• 1/2 teaspoon salt
  • Cooking spray
  • Cornmeal
Dissolve yeast in 1/4 cup warm water and let stand for 5 minutes.

Place flour and salt in a food processor and pulse a few times. 

Pour yeast mixture through chute while processor is running, then add additional water, 1 tablespoon at a time, until dough forms a ball (see picture at left).  Process for 30 seconds.

After an hour, if the dough has risen enough, a couple of fingers pressed into dough will leave an indentation.  Punch down dough, cover and let rest 5 minutes.

FOR PIZZA:  While dough rises, preheat oven to 500°F.  Place pizza stone in the center of preheated oven about 30 minutes prior to baking pizza.

Turn dough out onto a lightly floured surface and roll into a 10-inch circle.  Place dough onto a pizza peel sprinkled with cornmeal.  Top and bake according to recipe.

FOR CALZONES:  Divide dough into two equal pieces and one at a time, on a floured surface, flatten each dough round with a rolling pin until about 8 to 10-inches in diameter.  Fill and bake according to recipe.
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Jon:  I love the concept of a calzone.  It provides all the satisfaction of a pizza with its tasty browned dough, gooey cheese, saucy... um... sauciness.  But there's something extra cool about the calzone.  Maybe it's that a calzone is like a little gift-wrapped present... a doughy package with a surprise inside.  Feasting upon good food that has even better food stuffed inside of it is fun.  It's like biting into a chocolate donut and discovering a creamy filling.  Or grabbing a piece of chocolate-covered who-knows-what from a box, wondering if you'll hit the jackpot with a caramel or coconut center (or gag because you got the orange one).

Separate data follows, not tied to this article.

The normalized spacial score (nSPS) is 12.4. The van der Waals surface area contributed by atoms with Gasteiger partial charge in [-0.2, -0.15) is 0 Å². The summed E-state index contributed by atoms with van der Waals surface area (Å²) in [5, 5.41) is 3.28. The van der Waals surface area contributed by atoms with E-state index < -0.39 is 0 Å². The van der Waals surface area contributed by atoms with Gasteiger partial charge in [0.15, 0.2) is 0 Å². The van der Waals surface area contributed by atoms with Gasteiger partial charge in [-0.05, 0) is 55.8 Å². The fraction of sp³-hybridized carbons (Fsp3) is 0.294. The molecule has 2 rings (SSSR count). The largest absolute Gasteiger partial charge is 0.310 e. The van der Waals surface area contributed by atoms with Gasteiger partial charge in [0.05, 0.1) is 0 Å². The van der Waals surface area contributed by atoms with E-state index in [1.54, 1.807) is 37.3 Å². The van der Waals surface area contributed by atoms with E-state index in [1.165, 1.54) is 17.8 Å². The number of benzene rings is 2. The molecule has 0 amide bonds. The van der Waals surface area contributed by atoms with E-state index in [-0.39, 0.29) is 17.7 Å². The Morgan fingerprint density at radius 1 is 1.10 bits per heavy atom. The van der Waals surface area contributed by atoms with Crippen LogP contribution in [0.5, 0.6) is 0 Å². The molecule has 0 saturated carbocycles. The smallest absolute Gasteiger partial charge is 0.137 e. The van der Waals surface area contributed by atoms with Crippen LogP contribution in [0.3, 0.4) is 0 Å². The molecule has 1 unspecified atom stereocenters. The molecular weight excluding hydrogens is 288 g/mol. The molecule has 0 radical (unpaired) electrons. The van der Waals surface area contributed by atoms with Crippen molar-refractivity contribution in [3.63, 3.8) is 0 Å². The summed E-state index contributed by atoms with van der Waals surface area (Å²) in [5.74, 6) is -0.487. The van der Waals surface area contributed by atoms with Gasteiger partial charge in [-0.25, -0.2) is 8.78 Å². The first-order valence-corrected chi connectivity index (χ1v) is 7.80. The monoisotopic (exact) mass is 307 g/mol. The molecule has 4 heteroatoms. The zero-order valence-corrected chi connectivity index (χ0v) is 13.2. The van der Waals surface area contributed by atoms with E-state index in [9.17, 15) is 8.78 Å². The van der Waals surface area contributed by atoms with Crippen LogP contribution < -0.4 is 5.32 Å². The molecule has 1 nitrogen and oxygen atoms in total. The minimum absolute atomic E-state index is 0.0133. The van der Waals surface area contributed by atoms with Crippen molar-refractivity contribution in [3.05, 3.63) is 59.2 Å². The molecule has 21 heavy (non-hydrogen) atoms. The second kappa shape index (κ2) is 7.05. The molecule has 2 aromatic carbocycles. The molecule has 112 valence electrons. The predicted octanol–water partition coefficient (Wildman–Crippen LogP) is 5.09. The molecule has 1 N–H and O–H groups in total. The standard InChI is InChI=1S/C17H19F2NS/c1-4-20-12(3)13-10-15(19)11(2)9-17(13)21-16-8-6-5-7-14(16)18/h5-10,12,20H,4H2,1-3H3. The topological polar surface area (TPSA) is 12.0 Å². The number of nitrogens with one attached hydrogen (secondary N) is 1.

Gumbys Pizza

Remember Tidal Wave gum, the gum with a gooey fruity liquid in the middle?  Your taste buds would go haywire for one glorious minute before you had to spit the bland, tasteless remains out of your mouth. Calzones also remind me of pepperoni rolls from Gumby's pizza in Champaign, IL.  They were great with a side of Pokey Sticks at 3am during the college years.  Pepperoni rolls were nothing special... in fact, they were pretty low quality.  But once again, there's just something about the mysterious appeal of food that hides inside of other food.